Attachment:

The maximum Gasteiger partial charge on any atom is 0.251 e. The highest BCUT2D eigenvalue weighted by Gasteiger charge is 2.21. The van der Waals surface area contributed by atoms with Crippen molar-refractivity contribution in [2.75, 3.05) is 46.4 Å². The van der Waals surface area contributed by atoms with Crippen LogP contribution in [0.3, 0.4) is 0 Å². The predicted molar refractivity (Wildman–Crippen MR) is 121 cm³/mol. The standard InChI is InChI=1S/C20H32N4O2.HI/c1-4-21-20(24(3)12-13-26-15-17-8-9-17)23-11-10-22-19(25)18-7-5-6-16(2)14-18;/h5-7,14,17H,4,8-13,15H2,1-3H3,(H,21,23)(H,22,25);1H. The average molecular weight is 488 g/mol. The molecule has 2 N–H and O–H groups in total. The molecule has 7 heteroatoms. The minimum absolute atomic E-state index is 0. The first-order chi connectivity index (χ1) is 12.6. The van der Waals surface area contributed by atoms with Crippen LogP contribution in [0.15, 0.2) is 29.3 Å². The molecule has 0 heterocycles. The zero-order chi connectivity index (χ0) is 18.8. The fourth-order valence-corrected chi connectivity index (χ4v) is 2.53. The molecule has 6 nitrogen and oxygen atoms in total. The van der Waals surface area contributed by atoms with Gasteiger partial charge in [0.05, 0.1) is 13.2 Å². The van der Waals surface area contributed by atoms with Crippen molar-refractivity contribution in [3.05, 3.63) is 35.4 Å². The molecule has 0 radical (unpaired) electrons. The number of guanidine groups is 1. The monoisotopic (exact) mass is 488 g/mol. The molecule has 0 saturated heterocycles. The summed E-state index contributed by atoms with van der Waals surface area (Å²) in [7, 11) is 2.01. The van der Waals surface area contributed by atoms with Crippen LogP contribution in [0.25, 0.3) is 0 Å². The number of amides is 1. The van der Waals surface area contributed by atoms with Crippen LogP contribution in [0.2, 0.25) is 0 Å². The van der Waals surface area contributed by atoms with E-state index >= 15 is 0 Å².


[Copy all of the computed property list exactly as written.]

The maximum Gasteiger partial charge on any atom is 0.251 e. The highest BCUT2D eigenvalue weighted by Gasteiger charge is 2.21. The van der Waals surface area contributed by atoms with Crippen molar-refractivity contribution in [2.75, 3.05) is 46.4 Å². The van der Waals surface area contributed by atoms with Crippen LogP contribution in [0.3, 0.4) is 0 Å². The predicted molar refractivity (Wildman–Crippen MR) is 121 cm³/mol. The standard InChI is InChI=1S/C20H32N4O2.HI/c1-4-21-20(24(3)12-13-26-15-17-8-9-17)23-11-10-22-19(25)18-7-5-6-16(2)14-18;/h5-7,14,17H,4,8-13,15H2,1-3H3,(H,21,23)(H,22,25);1H. The average molecular weight is 488 g/mol. The molecule has 2 N–H and O–H groups in total. The molecule has 7 heteroatoms. The minimum absolute atomic E-state index is 0. The first-order chi connectivity index (χ1) is 12.6. The van der Waals surface area contributed by atoms with Crippen LogP contribution in [0.15, 0.2) is 29.3 Å². The molecule has 0 heterocycles. The zero-order chi connectivity index (χ0) is 18.8. The fourth-order valence-corrected chi connectivity index (χ4v) is 2.53. The molecule has 6 nitrogen and oxygen atoms in total. The van der Waals surface area contributed by atoms with Gasteiger partial charge in [0.05, 0.1) is 13.2 Å². The van der Waals surface area contributed by atoms with Crippen molar-refractivity contribution in [3.05, 3.63) is 35.4 Å². The molecule has 0 radical (unpaired) electrons. The number of guanidine groups is 1. The monoisotopic (exact) mass is 488 g/mol. The molecule has 0 saturated heterocycles. The summed E-state index contributed by atoms with van der Waals surface area (Å²) in [7, 11) is 2.01. The van der Waals surface area contributed by atoms with Crippen LogP contribution in [0.25, 0.3) is 0 Å². The number of amides is 1. The van der Waals surface area contributed by atoms with Crippen LogP contribution in [0.2, 0.25) is 0 Å². The van der Waals surface area contributed by atoms with E-state index >= 15 is 0 Å².